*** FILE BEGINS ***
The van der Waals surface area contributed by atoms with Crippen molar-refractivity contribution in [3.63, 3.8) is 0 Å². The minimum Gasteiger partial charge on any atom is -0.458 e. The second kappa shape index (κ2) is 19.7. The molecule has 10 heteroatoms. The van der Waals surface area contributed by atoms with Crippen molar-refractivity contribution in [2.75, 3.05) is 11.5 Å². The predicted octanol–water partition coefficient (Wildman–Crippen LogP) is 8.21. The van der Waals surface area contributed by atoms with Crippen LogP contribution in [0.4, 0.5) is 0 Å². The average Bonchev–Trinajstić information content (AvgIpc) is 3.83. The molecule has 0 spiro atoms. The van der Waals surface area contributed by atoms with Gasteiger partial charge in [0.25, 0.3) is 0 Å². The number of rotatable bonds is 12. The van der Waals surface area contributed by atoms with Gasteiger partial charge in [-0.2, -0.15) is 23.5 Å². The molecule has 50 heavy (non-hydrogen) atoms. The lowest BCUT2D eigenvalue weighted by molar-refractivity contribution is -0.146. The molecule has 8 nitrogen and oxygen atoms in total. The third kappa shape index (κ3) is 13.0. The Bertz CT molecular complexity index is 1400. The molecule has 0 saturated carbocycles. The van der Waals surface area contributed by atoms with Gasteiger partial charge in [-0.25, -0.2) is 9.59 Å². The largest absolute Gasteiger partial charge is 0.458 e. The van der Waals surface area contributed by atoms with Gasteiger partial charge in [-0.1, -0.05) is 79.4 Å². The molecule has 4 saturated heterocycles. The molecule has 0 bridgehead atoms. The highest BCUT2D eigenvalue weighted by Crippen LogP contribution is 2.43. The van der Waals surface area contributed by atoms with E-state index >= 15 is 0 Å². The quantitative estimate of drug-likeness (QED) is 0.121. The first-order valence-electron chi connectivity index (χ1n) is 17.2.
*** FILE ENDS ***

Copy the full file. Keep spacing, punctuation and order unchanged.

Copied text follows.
The van der Waals surface area contributed by atoms with Crippen molar-refractivity contribution in [3.63, 3.8) is 0 Å². The minimum Gasteiger partial charge on any atom is -0.458 e. The second kappa shape index (κ2) is 19.7. The molecule has 10 heteroatoms. The van der Waals surface area contributed by atoms with Crippen molar-refractivity contribution in [2.75, 3.05) is 11.5 Å². The predicted octanol–water partition coefficient (Wildman–Crippen LogP) is 8.21. The van der Waals surface area contributed by atoms with Crippen LogP contribution in [0.4, 0.5) is 0 Å². The average Bonchev–Trinajstić information content (AvgIpc) is 3.83. The molecule has 0 spiro atoms. The van der Waals surface area contributed by atoms with Gasteiger partial charge in [0.25, 0.3) is 0 Å². The number of rotatable bonds is 12. The van der Waals surface area contributed by atoms with Gasteiger partial charge in [-0.2, -0.15) is 23.5 Å². The molecule has 50 heavy (non-hydrogen) atoms. The lowest BCUT2D eigenvalue weighted by molar-refractivity contribution is -0.146. The molecule has 8 nitrogen and oxygen atoms in total. The third kappa shape index (κ3) is 13.0. The Bertz CT molecular complexity index is 1400. The molecule has 0 saturated carbocycles. The van der Waals surface area contributed by atoms with Gasteiger partial charge in [-0.25, -0.2) is 9.59 Å². The largest absolute Gasteiger partial charge is 0.458 e. The van der Waals surface area contributed by atoms with Gasteiger partial charge in [-0.1, -0.05) is 79.4 Å². The molecule has 4 saturated heterocycles. The molecule has 0 bridgehead atoms. The highest BCUT2D eigenvalue weighted by Crippen LogP contribution is 2.43. The van der Waals surface area contributed by atoms with E-state index >= 15 is 0 Å². The quantitative estimate of drug-likeness (QED) is 0.121. The first-order valence-electron chi connectivity index (χ1n) is 17.2.